Feature Story

Inspiring the next generation of IT professionals

by Kirsten Chiala

Computer science education week aims to give thousands a hands-on start in tech.

Computer science education week aims to give thousands a hands-on start in tech.

Try an hour of code. Anyone can learn. That's the call to action all over the internet, in celebration of Computer Science Education Week. It's an event dedicated to teaching and promoting computer science skills. This week, thousands of kids around the world will get hands-on experience during the Hour of Code, a global movement introducing people to a one-hour lesson in computer science and computer programming.

Recent Cisco research shows some astounding figures about internet connections and future trends. 

For example, by 2022 there will be a projected 28.5 billion global network connections. That's one reason forecasters say so many jobs will require computer science skills. Even now, IT jobs are increasing faster than the supply of skills graduates, according to a CompTIA IT skills gap study. 

Cisco's Networking Academy is one organization working to help close the gap, running thousands of academies in more than 180 countries. Net Acad serves 1.3 million students every year, training them in IoT, cybersecurity and programming. On top of that, some students had the opportunity to train on major sporting and entertainment events like the Global Citizen Festival in New York City in September.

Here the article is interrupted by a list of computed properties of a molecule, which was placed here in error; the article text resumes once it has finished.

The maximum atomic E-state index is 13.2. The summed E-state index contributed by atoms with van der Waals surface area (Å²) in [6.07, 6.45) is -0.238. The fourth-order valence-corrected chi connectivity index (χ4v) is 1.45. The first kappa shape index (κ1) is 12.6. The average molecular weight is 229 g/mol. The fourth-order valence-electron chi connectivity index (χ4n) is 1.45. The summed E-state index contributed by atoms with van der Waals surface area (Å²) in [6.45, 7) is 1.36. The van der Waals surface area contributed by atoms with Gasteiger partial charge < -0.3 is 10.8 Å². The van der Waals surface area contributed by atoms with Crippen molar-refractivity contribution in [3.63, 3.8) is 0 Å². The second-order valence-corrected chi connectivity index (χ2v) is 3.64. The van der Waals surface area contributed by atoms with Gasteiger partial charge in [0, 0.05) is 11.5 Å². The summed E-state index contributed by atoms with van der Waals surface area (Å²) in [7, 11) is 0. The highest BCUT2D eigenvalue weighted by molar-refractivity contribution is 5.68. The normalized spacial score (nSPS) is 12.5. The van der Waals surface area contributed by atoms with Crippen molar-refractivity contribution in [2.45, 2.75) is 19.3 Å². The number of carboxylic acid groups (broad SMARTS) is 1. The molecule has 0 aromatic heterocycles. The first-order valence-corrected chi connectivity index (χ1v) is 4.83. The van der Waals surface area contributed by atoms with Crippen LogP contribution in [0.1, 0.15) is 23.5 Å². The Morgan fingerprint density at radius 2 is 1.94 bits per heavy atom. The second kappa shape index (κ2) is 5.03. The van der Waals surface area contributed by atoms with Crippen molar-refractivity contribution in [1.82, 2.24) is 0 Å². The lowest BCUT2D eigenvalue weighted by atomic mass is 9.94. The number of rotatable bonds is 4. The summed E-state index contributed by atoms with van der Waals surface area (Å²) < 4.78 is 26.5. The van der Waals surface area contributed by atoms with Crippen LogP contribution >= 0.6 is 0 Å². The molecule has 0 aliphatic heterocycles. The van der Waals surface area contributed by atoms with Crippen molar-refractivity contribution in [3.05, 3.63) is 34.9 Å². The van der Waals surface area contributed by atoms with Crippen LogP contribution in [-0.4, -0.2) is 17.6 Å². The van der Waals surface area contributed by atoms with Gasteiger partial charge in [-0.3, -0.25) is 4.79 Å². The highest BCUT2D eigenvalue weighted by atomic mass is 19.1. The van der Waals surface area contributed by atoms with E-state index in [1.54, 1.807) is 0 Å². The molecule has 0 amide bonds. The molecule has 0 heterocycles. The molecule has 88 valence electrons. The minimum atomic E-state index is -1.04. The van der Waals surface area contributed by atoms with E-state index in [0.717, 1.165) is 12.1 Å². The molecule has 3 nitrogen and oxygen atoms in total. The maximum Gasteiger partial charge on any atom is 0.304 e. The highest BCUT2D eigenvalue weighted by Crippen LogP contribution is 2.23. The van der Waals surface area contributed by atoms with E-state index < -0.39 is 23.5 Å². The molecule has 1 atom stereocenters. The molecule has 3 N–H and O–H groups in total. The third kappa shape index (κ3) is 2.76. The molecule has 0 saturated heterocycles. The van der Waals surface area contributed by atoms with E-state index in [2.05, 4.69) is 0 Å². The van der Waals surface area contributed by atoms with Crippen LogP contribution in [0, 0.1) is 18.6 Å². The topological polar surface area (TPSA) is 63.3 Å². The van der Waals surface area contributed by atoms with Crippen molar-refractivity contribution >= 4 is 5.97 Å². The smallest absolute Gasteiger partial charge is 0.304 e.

Sergio Sales is one of those students who got the opportunity of a lifetime. He said he always doubted he could have a career in IT, but Networking Academy changed all that. With the skills he gained, he was able to help install a wireless network at the festival.

"Being able to bring people Wi-Fi and connect them was very rewarding," says Sergio. 

It's skills like these organizers of Computer Science Education Week hope will spread and inspire a new generation of IT professional. One hour is all it takes to get started.


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